Overview of paratransgenesis as a strategy to control pathogen transmission by insect vectors

N. A. Ratcliffe, J. P. Furtado Pacheco, P. Dyson, H. C. Castro, M. S. Gonzalez, P. Azambuja and C. B. Mello,  Parasites and Vectors,  15:112. 2022.

This article presents an overview of paratransgenesis as a strategy to control pathogen transmission by insect vectors. It first briefly summarises some of the disease-causing pathogens vectored by insects and emphasises the need for innovative control methods to counter the threat of resistance by both the vector insect to pesticides and the pathogens to therapeutic drugs. Subsequently, the state of art of paratransgenesis is described, which is a particularly ingenious method currently under development in many important vector insects that could provide an additional powerful tool for use in integrated pest control programmes. The requirements and recent advances of the paratransgenesis technique are detailed and an overview is given of the microorganisms selected for genetic modification, the effector molecules to be expressed and the environmental spread of the transgenic bacteria into wild insect populations. The results of experimental models of paratransgenesis developed with triatomines, mosquitoes, sandflies and tsetse flies are analysed. Finally, the regulatory and safety rules to be satisfied for the successful environmental release of the genetically engineered organisms produced in paratransgenesis are considered.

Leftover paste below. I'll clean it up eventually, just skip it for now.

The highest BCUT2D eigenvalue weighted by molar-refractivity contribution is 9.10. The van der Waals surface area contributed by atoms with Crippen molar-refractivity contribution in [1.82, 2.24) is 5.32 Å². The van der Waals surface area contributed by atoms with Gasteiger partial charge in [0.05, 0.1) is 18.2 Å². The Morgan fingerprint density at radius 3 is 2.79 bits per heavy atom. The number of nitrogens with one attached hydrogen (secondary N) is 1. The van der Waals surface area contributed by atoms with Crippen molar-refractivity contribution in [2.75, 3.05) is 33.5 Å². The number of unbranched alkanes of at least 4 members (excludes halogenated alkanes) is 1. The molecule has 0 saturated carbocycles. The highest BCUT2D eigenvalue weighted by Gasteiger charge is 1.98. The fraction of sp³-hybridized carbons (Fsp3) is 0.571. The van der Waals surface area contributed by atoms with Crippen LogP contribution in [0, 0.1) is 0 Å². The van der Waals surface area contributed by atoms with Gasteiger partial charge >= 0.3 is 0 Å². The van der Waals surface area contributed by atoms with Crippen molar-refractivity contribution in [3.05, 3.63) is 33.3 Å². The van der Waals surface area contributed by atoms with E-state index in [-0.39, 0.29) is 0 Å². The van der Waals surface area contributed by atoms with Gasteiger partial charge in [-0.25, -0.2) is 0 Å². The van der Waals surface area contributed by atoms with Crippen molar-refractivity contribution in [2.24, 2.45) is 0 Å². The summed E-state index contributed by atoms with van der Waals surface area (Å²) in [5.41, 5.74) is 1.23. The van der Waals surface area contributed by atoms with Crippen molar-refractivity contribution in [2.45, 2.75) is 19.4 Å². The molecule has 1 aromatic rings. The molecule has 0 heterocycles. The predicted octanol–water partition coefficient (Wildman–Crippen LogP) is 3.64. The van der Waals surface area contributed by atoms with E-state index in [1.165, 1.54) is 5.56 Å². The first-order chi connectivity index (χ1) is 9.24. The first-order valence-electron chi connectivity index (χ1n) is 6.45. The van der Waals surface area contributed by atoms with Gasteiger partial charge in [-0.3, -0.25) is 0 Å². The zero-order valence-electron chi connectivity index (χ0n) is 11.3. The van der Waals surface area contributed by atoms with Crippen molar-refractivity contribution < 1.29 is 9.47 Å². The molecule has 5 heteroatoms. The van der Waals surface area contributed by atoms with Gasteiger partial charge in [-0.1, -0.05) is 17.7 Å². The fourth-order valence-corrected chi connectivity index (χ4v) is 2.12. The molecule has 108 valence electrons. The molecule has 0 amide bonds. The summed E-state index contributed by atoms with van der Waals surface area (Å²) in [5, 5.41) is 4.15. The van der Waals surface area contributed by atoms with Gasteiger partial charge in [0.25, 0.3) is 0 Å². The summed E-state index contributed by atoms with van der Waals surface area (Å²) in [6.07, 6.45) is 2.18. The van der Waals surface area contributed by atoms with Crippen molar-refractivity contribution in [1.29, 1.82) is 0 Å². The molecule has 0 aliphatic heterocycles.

Summary of the analysis and selection of bacteria from vector microbiota for cultivation and genetic modification in vitro. The microorganism (A) is genetically modified by the insertion of an exogenous gene in a plasmid (B) or directly into the bacterial chromosome (C). The transgenic bacteria are offered to adult insects through an attractant bait. In the insect’s digestive tract, the genetically modified microorganism expresses a peptide capable of interrupting the transmission of the parasite or a dsRNA that can silence genes in the parasite or the vector, if these are sensitive to RNA interference, thereby blocking parasite development. Abbreviations: dsRNA, Double-stranded RNA Image from: Ratcliffe et al (2022) doi: 10.1186/s13071-021-05132-3


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